Antifreeze Proteins and their Enhancement of Frozen Food Quality
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Artificial freezing has emerged as the most important method of preventing food spoilage, which is promoted largely by the high-water content in food items. However, the quality of organic frozen foods is undermined by ice recrystallization (IR), in which larger crystals grow while smaller crystals disappear. IR is exacerbated by temperature fluctuations, slow cooling rates, and high temperature storage, which are common conditions frozen food is exposed to in several steps between manufacture and consumption. The larger crystals formed are detrimental to food quality in that they produce a coarser texture in foods eaten frozen, such as ice cream. They are also damaging to defrosted organic foods since they can rupture cell walls, causing a drip that results in a loss of nutrients. In response to this issue, antifreeze proteins (AFPs) have been extensively studied, the incentive deriving from their documented crystal growth retardation activities. This paper provides a comprehensive understanding of the mechanisms of ice recrystallization, the role of antifreeze proteins in its inhibition as well as alternative methods available to inhibit it. This understanding is crucial to the optimalization of the maintenance of food quality and the extension of its shelf-life.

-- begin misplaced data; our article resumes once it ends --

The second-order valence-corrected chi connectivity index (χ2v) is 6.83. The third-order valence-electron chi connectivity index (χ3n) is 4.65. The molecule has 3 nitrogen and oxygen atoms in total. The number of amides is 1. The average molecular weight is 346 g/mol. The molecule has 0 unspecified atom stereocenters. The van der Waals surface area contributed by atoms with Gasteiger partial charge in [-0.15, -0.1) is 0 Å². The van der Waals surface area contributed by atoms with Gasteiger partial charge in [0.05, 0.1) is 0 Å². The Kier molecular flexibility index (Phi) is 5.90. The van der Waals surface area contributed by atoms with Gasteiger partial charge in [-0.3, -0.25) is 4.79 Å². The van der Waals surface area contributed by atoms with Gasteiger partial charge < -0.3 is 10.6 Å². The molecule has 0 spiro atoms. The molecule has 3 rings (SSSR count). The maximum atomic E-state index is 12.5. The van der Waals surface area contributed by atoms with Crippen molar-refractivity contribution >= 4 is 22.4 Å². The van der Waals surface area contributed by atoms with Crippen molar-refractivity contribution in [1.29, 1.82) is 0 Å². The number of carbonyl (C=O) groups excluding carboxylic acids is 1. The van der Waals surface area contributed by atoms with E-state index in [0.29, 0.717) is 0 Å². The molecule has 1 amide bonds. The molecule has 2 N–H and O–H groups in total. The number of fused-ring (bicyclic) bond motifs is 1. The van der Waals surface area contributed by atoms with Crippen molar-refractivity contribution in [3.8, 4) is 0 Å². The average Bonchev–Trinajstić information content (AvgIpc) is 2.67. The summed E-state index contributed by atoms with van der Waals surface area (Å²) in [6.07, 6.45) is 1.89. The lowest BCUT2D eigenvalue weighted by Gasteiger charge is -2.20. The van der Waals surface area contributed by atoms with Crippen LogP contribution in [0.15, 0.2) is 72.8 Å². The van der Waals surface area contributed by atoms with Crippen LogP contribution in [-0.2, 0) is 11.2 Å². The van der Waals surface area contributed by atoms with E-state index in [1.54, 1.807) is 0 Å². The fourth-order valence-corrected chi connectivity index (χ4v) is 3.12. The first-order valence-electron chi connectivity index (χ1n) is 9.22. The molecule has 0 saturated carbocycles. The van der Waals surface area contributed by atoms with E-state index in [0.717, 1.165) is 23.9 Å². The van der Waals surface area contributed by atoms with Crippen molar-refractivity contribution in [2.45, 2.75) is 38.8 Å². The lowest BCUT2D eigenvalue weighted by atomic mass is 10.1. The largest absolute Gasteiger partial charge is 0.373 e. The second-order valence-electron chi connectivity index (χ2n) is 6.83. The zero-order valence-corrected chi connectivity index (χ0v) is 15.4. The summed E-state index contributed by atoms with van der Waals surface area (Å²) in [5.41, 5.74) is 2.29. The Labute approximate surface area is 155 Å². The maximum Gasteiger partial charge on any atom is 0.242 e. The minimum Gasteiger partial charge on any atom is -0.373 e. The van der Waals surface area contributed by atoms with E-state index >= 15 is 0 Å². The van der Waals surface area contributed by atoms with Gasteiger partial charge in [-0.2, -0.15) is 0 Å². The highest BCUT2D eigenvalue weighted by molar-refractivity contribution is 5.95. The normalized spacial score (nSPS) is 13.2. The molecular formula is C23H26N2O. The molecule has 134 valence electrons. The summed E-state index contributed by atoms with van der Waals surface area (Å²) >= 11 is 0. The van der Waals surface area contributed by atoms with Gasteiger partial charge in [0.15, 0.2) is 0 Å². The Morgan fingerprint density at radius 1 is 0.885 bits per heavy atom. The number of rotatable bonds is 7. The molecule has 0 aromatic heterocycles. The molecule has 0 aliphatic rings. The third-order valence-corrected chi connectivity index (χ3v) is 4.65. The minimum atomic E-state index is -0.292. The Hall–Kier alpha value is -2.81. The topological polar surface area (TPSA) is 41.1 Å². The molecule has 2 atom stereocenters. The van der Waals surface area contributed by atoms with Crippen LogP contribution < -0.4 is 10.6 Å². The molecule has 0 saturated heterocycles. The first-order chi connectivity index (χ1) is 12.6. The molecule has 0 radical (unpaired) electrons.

Senior honors thesis / Open access
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